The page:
Slender hopes arrive
in multitudes, in robes of
tattered burlap torn from
sacks of plundered aid.
The tips of assegais score
puncture marks across our
backs, I feel their sting,
the runnels of our drying
blood like camouflage,
like crimson prison bars
proclaim, behold
the stateless ones!

I do not lead.
I do not fall

What I cradle in
these sticks of arms
whose muscles I once
wasted by the fruitless
toil of a scratching endless
in a dirt that wasn’t mine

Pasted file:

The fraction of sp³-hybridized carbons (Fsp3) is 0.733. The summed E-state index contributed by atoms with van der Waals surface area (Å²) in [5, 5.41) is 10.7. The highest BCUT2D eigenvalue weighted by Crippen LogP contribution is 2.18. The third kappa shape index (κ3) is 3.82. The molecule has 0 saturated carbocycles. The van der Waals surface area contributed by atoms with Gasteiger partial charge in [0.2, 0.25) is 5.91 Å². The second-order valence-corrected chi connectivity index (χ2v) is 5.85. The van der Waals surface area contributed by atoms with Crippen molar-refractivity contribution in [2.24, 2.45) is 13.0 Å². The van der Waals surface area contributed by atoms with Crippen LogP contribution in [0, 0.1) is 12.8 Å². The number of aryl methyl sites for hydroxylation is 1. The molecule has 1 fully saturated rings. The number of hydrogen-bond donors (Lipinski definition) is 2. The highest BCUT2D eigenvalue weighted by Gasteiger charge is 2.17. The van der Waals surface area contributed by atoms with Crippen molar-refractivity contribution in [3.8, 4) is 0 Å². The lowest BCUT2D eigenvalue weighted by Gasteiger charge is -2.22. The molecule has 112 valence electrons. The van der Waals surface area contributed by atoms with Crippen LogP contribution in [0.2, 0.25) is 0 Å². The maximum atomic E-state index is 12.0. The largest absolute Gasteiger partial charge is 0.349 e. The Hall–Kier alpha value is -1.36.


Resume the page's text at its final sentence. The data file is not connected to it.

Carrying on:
requires me to stand
amidst and walk within
a blinding light.

With every press
of sole to crumbling
ground, my nation group
and I, we listen less to
replication of an infant’s
cry; those snaking words
that rattle-hiss of lust
and tragedy, they feed
like manna now and then
a sickly sweet, but
give no rise.

Scarcely do we
glance or taste, so
close we are.

The land that promises
a sea that swells, an air
that clears, these are the signs
we hear and heed, the belly
of the child resting near my
heart contains the fire—Me?
I’m nothing but a refugee,
a void assembled mostly
in the center of
a wandering holy ghost.


© Elaine Stirling, 2013
Image of the assegai tree
from jenesaisquoiwoodworking.com